Personal history. We have it, or do we? And for how long? Or do we want it? Or is it selectively cataloged in the recesses of our minds . . .
When I fired up the desktop today I was presented with a new crash. Oddly, the computer would not recognize my profile password, and since no one else uses this computer there was no other profile to try opening. No way to get inside the machine.
Fortunately, I was able to use my laptop to find a fix. And with one computer sitting next to the other, I walked through the steps of changing some mysterious line in the registry. Problem fixed. Except, I also read that many people had problems with lost data and files after “fixing” the problem.
Mine appear to be intact so I am now backing up files, photos, etc. to an external hard drive. Everything I can think of. It looks like this will take all day.
So here I am on the laptop. Thankful I have it.
What if all the data had been lost? Bits and pieces are saved on flash drives, SD cards, and that external hard drive. But for how long? How long do these devices last before they decay? And even if intact, if I wasn’t here to access them, who would be able to find my files? Look at all those digital pics? Piece together the puzzle that is me? We store our lives digitally now.
We go through life similarly. We are one in billions, and while I do believe we are all connected, just who can access us? And what do we want people to know?
Personal history. It’s baggage we carry. Some of it might be shiny objects, other bits, dark clouds. But it is all us. Who we are.
And how much do we share? How much is forgotten? And how much is spun into webs that never existed? Always prettier than the original version. Everything symmetrical. Ordered. Explained.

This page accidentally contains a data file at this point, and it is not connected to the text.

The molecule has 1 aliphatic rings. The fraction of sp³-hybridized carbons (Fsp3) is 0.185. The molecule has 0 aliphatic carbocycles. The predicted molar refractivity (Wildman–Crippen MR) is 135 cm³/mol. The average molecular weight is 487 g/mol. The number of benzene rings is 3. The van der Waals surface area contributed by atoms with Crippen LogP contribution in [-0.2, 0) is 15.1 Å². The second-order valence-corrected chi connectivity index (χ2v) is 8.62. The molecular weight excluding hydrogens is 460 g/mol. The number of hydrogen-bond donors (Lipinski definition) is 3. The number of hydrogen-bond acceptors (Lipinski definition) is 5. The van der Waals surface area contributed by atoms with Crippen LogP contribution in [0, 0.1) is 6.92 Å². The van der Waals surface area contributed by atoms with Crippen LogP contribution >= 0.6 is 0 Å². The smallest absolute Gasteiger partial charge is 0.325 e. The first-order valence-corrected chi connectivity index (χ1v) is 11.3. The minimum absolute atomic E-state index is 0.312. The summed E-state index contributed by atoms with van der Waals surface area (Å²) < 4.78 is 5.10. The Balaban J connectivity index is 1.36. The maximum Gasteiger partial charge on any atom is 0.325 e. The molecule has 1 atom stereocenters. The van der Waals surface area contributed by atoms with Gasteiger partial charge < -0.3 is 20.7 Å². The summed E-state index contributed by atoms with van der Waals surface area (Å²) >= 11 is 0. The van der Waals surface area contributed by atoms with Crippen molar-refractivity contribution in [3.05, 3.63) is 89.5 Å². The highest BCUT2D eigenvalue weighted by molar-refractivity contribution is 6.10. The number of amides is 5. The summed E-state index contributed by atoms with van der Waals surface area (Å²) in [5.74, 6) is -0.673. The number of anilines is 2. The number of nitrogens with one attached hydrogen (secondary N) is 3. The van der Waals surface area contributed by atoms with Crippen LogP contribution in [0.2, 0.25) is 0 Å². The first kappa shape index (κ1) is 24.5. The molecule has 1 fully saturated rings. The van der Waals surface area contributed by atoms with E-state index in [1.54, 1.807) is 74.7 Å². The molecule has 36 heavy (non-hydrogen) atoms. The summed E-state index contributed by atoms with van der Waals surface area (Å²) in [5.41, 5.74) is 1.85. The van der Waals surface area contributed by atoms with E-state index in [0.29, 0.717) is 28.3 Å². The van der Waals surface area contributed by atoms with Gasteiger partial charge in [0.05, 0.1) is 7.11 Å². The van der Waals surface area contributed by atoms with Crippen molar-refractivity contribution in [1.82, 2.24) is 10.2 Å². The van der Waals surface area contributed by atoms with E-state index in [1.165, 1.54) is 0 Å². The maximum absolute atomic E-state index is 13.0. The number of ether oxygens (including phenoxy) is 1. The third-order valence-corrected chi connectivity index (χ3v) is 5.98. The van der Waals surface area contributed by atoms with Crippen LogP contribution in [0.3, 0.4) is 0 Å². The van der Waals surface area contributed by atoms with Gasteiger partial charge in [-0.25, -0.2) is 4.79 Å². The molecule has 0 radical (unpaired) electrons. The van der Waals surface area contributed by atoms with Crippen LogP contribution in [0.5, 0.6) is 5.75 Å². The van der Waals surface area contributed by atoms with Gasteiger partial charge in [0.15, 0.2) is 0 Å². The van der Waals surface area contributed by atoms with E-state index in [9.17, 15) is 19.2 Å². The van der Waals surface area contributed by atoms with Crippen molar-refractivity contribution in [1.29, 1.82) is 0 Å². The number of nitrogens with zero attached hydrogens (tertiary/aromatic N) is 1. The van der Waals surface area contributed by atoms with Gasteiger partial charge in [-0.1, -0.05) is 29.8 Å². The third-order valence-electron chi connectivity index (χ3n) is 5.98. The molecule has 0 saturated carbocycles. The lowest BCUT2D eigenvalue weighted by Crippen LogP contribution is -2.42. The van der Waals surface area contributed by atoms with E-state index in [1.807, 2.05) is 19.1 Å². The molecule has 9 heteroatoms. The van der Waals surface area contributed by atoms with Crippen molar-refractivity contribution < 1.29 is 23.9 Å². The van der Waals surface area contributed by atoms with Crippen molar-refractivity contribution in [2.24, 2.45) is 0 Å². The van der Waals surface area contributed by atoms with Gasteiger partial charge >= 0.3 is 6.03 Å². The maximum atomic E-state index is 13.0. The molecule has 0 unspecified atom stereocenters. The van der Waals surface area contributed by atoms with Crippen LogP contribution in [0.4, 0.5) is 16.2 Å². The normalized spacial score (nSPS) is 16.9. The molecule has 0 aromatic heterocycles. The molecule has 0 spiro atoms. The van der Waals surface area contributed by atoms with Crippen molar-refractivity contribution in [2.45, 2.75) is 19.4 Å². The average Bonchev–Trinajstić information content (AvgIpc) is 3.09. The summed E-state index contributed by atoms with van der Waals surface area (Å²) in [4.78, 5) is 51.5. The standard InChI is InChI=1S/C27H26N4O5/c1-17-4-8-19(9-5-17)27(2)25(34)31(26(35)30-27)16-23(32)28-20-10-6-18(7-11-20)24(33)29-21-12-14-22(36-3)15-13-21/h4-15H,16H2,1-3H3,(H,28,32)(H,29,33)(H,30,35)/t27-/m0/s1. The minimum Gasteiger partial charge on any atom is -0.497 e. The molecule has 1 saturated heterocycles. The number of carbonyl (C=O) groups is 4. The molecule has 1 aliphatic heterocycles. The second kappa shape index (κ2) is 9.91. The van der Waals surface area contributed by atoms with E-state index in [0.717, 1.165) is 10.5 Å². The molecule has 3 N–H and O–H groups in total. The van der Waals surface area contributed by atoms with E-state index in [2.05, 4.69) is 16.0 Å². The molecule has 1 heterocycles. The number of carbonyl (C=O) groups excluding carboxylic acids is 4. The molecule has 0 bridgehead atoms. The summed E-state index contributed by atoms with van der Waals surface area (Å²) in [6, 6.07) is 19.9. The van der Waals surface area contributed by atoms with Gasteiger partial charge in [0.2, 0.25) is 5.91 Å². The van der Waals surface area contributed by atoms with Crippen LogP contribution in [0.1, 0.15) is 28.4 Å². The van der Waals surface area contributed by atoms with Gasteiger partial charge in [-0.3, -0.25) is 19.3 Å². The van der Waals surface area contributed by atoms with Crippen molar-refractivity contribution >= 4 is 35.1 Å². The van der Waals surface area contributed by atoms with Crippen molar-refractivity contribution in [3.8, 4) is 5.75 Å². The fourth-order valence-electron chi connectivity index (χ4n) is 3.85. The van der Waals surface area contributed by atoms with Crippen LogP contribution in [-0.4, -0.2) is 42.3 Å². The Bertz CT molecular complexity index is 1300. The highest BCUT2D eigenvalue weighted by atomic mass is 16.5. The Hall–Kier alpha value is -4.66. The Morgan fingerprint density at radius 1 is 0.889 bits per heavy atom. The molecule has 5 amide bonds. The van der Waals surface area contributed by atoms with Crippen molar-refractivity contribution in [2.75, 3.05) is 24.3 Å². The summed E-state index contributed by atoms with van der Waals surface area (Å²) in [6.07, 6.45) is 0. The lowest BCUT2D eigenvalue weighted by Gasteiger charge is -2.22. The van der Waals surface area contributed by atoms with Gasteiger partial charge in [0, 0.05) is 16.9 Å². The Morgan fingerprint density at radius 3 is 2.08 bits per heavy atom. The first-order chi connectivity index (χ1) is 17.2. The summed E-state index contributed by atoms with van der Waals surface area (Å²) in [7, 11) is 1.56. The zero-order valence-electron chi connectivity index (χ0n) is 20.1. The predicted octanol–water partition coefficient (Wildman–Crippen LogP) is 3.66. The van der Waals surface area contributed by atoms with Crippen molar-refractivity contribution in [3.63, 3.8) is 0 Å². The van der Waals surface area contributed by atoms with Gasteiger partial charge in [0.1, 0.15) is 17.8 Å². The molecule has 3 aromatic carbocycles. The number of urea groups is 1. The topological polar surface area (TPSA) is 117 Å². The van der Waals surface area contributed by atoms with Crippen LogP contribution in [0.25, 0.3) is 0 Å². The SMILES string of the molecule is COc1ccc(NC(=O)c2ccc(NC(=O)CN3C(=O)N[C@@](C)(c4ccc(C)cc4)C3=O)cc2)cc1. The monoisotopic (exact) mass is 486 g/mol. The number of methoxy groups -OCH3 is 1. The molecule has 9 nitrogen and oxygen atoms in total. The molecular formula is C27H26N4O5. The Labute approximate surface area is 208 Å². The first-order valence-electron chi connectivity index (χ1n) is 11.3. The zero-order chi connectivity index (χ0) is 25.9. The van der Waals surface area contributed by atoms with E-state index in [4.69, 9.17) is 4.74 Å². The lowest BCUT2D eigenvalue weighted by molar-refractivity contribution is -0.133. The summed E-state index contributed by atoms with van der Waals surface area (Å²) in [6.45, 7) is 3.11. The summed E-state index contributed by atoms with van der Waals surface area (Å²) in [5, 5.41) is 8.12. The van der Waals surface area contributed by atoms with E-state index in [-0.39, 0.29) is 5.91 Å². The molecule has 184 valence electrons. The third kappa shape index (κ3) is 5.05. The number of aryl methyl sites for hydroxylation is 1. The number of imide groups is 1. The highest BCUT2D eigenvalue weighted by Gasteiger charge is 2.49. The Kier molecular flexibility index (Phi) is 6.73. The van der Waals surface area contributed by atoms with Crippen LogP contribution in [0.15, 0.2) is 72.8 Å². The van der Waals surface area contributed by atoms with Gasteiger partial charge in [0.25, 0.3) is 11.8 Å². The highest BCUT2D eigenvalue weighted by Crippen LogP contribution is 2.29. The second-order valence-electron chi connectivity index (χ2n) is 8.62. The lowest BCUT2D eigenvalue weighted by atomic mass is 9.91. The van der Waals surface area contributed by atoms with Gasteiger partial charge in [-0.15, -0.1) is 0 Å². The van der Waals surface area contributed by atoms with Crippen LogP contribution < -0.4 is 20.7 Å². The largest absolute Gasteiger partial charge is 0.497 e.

Did you ever notice how when you start a new job people want to know about you? All your details. Did you ever try and remain secretive? It drives people crazy. It’s like they want the goods on you. Someway to think they have control. Oh yeah, they know that new guy. Know what makes her or him tick. Know how to push their buttons. Know their strengths and weaknesses. Where they’ve come from and where they’re going.
Or can they possibly know anything?
Can you really “know” someone else? Sure we share parts of ourselves. But not all of our pasts. All of our thoughts. All of our feelings. How could we?
And do we want to be remembered when we’re gone? If so how?
She was a “good person.” One line to sum up a lifetime.
I’d like the people I’ve loved to remember me. But when they’re gone, there will be no record. Just like the computer was wiped clean. No data. We were never here.
Or will we leave some lasting effect? A ripple through time and space? Perhaps a few words floating in cyberspace?
I guess we should experience all we can. Share as much as we dare. Hope we are loved. And love ferociously. Because one day, all the data, all that personal history will be gone. No profile password to magically access it . . .
Photo: An old ranch in the middle of a remote spot in the southwest. The family long deceased. Given to the state for perpetuity to preserve as a landmark. A moment in history that loses significance with each passing day. How long before it returns to dust? There is no permanence.